I hope that you will conclude as I have that the matter of trust is a serious issue that deserves our careful and prayerful thought and attention. Let me offer in my concluding minutes four suggestions or homework recommendations that will help us all achieve the necessary dimensions of trust in our own lives.
First, learn to trust the Lord.
In Proverbs we read:
Trust in the Lord with all thine heart; and lean not unto thine own understanding.
In all thy ways acknowledge him, and he shall direct thy paths. [Proverbs 3:5–6]
A computer search of the scriptures leads to over 300 references to the instruction to trust in the Lord. The first principle of the gospel is faith in the Lord Jesus Christ. We may not know everything about God, but we do know, as did Nephi, that He loves His children and He is completely trustworthy and keeps His promises (see 1 Nephi 11:17).
Second, learn to trust yourself.
Our doctrine teaches us that as literal spirit children of a loving, absolutely trustworthy Heavenly Father, we are trusted by Him. One of the fundamental reasons for our mortal or earth-life experience is to learn to prove or trust ourselves. The Lord who knows you better than you know yourself has given you commandments so “that you may prove yourselves . . . that ye are faithful in all things . . . , that I [the Lord] may bless you, and crown you with honor, immortality, and eternal life” (D&C 124:55). We honor our understanding of our relationship with our Father in Heaven when we show that His trust in us is warranted because we have learned to trust ourselves. A necessary component of being able to trust ourselves is repentance—sincere, regular, and authentic repentance. As we are taught by the Lord, “By this ye may know if a man [or woman] repenteth of his sins—behold, he will confess them and forsake them” (D&C 58:43). We must forsake our sins if we expect to be trusted by others and especially by ourselves.
Third, learn to trust others.
President David O. McKay often included in his discourses the principle of learning to trust others. More than 80 years ago, in the general conference of the Church, he said this:
Tell a young boy that you trust him, and you have one of the greatest means of guiding him uprightly that can come into your hands. Young boy, I trust you! To be trusted is a greater compliment than to be loved. Boys are few indeed who will not hold inviolate an implicit trust. [CR, April 1928, 104]
President McKay’s counsel is true of all of us—boys, girls, men, and women.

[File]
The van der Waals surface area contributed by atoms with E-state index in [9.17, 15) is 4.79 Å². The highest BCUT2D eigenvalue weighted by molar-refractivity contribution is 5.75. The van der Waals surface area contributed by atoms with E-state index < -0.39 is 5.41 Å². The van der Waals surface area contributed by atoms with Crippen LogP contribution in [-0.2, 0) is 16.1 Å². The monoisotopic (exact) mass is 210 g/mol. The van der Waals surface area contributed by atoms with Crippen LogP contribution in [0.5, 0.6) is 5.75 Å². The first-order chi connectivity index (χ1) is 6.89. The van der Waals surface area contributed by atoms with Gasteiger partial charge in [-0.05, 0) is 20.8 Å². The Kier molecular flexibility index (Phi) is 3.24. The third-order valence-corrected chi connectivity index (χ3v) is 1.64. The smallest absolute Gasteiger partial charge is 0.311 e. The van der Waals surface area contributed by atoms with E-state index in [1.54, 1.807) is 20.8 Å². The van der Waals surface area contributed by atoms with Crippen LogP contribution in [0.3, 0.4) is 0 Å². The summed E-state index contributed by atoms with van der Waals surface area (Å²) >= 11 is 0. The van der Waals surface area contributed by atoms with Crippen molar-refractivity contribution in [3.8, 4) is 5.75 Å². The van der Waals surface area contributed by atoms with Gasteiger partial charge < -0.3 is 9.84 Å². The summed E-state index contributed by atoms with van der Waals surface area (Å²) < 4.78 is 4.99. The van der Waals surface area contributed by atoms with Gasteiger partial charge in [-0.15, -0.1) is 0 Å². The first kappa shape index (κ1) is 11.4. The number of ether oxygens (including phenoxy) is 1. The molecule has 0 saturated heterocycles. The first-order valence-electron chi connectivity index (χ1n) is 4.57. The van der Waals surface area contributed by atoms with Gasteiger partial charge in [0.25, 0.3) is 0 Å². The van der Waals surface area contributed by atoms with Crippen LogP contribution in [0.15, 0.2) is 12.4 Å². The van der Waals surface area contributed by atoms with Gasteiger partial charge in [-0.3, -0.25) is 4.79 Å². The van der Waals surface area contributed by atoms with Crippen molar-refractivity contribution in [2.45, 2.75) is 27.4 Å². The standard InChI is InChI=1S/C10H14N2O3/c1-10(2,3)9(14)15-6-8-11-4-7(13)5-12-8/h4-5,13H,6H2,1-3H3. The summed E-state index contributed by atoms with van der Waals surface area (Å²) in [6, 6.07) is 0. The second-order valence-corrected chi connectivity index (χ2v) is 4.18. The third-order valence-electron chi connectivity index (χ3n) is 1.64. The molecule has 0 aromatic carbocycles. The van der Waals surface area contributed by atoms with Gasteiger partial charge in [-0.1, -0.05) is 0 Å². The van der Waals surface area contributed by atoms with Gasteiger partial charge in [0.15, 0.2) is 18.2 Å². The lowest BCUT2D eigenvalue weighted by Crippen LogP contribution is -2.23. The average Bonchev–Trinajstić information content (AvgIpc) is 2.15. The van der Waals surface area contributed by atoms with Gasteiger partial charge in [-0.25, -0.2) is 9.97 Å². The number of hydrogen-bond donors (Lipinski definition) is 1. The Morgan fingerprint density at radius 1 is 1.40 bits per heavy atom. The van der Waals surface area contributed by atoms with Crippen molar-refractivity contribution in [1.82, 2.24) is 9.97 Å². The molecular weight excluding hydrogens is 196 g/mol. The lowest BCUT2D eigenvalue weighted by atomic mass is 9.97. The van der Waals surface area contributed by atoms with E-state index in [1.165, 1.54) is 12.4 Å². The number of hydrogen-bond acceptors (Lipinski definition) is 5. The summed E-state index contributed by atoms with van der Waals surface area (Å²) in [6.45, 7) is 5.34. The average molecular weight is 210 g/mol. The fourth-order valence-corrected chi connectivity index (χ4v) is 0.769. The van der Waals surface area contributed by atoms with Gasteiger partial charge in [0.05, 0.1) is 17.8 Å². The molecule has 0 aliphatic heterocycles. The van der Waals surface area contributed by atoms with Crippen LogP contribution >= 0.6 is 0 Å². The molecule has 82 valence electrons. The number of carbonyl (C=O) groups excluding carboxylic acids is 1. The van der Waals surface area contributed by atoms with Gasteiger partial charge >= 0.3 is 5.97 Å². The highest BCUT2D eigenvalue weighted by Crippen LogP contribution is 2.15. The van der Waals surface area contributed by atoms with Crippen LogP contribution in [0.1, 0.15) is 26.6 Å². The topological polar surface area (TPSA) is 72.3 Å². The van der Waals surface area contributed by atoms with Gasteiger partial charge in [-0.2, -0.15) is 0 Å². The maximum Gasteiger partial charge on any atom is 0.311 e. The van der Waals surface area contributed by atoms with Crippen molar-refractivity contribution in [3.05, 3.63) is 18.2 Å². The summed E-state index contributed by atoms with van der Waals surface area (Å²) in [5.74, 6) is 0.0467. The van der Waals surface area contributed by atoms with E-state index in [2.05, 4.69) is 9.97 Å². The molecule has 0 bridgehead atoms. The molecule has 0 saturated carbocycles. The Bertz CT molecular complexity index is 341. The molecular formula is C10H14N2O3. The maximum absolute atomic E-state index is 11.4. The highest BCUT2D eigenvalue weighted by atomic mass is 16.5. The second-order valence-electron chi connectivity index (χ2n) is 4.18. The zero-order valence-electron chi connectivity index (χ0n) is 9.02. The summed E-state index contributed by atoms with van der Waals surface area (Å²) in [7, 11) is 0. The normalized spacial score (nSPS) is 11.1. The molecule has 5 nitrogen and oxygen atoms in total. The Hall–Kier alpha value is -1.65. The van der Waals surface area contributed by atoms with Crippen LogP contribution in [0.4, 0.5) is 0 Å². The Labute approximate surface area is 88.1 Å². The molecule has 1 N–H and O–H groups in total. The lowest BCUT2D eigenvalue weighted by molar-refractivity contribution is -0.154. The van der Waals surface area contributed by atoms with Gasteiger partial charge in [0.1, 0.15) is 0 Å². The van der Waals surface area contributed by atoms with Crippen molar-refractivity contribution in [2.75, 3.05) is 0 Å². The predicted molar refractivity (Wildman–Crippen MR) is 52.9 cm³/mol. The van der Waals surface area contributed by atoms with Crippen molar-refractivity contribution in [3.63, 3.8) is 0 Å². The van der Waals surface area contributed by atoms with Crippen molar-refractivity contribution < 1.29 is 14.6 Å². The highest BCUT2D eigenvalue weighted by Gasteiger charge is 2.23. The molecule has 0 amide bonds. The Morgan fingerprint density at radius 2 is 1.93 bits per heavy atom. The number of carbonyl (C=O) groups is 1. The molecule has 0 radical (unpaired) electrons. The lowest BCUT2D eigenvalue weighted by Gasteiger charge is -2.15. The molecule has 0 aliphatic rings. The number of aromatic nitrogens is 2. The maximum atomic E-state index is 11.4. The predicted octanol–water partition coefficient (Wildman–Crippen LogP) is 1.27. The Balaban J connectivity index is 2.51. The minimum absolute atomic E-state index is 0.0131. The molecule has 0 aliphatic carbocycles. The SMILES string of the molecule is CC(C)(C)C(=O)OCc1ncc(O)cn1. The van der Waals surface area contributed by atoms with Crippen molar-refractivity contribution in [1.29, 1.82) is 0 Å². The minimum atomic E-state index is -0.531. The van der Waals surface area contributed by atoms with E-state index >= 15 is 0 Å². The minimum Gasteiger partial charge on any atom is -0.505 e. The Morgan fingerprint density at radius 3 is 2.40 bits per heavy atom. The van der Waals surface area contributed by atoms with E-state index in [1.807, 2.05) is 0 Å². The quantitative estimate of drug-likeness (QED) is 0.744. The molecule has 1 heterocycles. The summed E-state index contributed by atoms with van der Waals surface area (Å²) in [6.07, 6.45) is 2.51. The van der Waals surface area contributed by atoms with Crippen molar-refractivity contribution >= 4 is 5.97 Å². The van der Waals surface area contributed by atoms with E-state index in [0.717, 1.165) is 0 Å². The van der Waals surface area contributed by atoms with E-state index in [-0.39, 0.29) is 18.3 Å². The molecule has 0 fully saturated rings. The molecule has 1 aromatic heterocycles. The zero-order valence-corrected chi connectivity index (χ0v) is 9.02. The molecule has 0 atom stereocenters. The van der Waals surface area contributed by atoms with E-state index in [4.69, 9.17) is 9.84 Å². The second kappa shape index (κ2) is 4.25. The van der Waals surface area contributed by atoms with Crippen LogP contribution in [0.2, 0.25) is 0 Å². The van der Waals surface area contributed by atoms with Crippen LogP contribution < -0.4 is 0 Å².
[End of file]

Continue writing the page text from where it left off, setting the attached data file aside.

All of us have had experience with those who have violated a trust or our trust, but the principle of expected trust is generally accurate. Most of us adjust our views of others and ourselves with the input, whether positive or negative, of those we love and respect. Listen to these words of Alma, given to the faithful Saints in Gideon and representing his trust in them:
I trust, according to the Spirit of God which is in me, that I shall also have joy over you. . . .
. . . I trust that ye are not in a state of so much unbelief as were your brethren. [Alma 7:5, 6]
Or listen to these words of Alma to his son Shiblon:
And now, my son, I trust that I shall have great joy in you, because of your steadiness and your faithfulness unto God; for as you have commenced in your youth to look to the Lord your God, even so I hope that you will continue in keeping his commandments; for blessed is he that endureth to the end. [Alma 38:2]
Trusting others is an expression of faith in them. When trusting is exercised wisely, like exercising faith, trust is increased, and increased trustworthiness on the part of well-intentioned others can be the result.
Last of all, learn to trust the power of the Atonement of the Lord Jesus Christ that makes the first three relationships of trust truly possible.
Because the Atonement of Christ is real, continually operative, and limitless in its scope and possibilities, we can trust it unconditionally with the assurance that all things we cannot accomplish entirely on our own are possible when they fit with the mind and will of the Lord.
Just as Abinadi described the Savior’s terrible trek through the Crucifixion and Atonement process as a demonstration of “the will of the Son being swallowed up in the will of the Father” (Mosiah 15:7), the Atonement provides us with the means of developing sufficient trust, faith, and obedience that our own wills also might follow that pattern of being “swallowed up” in the wills of the Father and the Son. Becoming one with God and the Savior must be a primary goal for each of us. It was the reason for the expectations and promises explained to each of us long before we accepted the assignment to come to earth and be tested and trusted.
May we all strive to trust those things of greatest truth and importance to us and may we also strive to be fully trustworthy in every dimension of our own lives and particularly with the special trusts conveyed to us in our blessed circumstances at BYU.
God does live, and He trusts us. Jesus Christ, His Son, likewise loves and trusts us so much that He gave His mortal life for us. President Thomas S. Monson and those who serve with him love and trust us as well. May we never ignore or betray the sacred trusts bestowed upon us. In the name of Jesus Christ, amen.
Cecil O. Samuelson was BYU president when this devotional address was delivered on 6 January 2009.